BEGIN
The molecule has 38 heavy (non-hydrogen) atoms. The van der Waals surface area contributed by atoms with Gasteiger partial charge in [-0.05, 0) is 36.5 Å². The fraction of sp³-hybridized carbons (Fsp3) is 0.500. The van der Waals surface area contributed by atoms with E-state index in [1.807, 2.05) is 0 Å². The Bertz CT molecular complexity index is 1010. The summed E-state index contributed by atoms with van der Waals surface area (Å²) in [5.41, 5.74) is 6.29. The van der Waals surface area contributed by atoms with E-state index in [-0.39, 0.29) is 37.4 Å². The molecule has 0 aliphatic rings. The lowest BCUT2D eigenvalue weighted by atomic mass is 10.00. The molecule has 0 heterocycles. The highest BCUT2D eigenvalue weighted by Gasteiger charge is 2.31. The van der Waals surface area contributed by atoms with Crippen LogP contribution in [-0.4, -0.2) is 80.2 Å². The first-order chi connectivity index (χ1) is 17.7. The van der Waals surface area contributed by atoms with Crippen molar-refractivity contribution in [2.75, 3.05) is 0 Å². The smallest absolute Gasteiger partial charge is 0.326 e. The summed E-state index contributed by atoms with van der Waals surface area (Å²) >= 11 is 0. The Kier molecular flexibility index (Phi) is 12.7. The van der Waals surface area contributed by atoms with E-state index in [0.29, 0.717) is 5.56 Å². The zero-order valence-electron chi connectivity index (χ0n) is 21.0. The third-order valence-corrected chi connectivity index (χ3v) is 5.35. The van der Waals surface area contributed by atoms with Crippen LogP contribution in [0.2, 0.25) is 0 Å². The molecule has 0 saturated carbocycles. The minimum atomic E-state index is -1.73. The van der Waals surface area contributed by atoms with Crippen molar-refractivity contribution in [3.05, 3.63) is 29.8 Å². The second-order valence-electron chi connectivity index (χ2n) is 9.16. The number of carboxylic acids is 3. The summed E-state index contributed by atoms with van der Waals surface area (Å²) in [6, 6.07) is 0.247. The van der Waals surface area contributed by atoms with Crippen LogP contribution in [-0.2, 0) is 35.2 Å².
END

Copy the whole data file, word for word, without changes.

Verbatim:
The molecule has 38 heavy (non-hydrogen) atoms. The van der Waals surface area contributed by atoms with Gasteiger partial charge in [-0.05, 0) is 36.5 Å². The fraction of sp³-hybridized carbons (Fsp3) is 0.500. The van der Waals surface area contributed by atoms with E-state index in [1.807, 2.05) is 0 Å². The Bertz CT molecular complexity index is 1010. The summed E-state index contributed by atoms with van der Waals surface area (Å²) in [5.41, 5.74) is 6.29. The van der Waals surface area contributed by atoms with E-state index in [-0.39, 0.29) is 37.4 Å². The molecule has 0 aliphatic rings. The lowest BCUT2D eigenvalue weighted by atomic mass is 10.00. The molecule has 0 heterocycles. The highest BCUT2D eigenvalue weighted by Gasteiger charge is 2.31. The van der Waals surface area contributed by atoms with Crippen LogP contribution in [-0.4, -0.2) is 80.2 Å². The first-order chi connectivity index (χ1) is 17.7. The van der Waals surface area contributed by atoms with Crippen molar-refractivity contribution in [2.75, 3.05) is 0 Å². The smallest absolute Gasteiger partial charge is 0.326 e. The summed E-state index contributed by atoms with van der Waals surface area (Å²) >= 11 is 0. The Kier molecular flexibility index (Phi) is 12.7. The van der Waals surface area contributed by atoms with E-state index in [0.29, 0.717) is 5.56 Å². The zero-order valence-electron chi connectivity index (χ0n) is 21.0. The third-order valence-corrected chi connectivity index (χ3v) is 5.35. The van der Waals surface area contributed by atoms with Crippen LogP contribution in [0.2, 0.25) is 0 Å². The molecule has 0 saturated carbocycles. The minimum atomic E-state index is -1.73. The van der Waals surface area contributed by atoms with Crippen molar-refractivity contribution in [3.05, 3.63) is 29.8 Å². The second-order valence-electron chi connectivity index (χ2n) is 9.16. The number of carboxylic acids is 3. The summed E-state index contributed by atoms with van der Waals surface area (Å²) in [6, 6.07) is 0.247. The van der Waals surface area contributed by atoms with Crippen LogP contribution in [-0.2, 0) is 35.2 Å².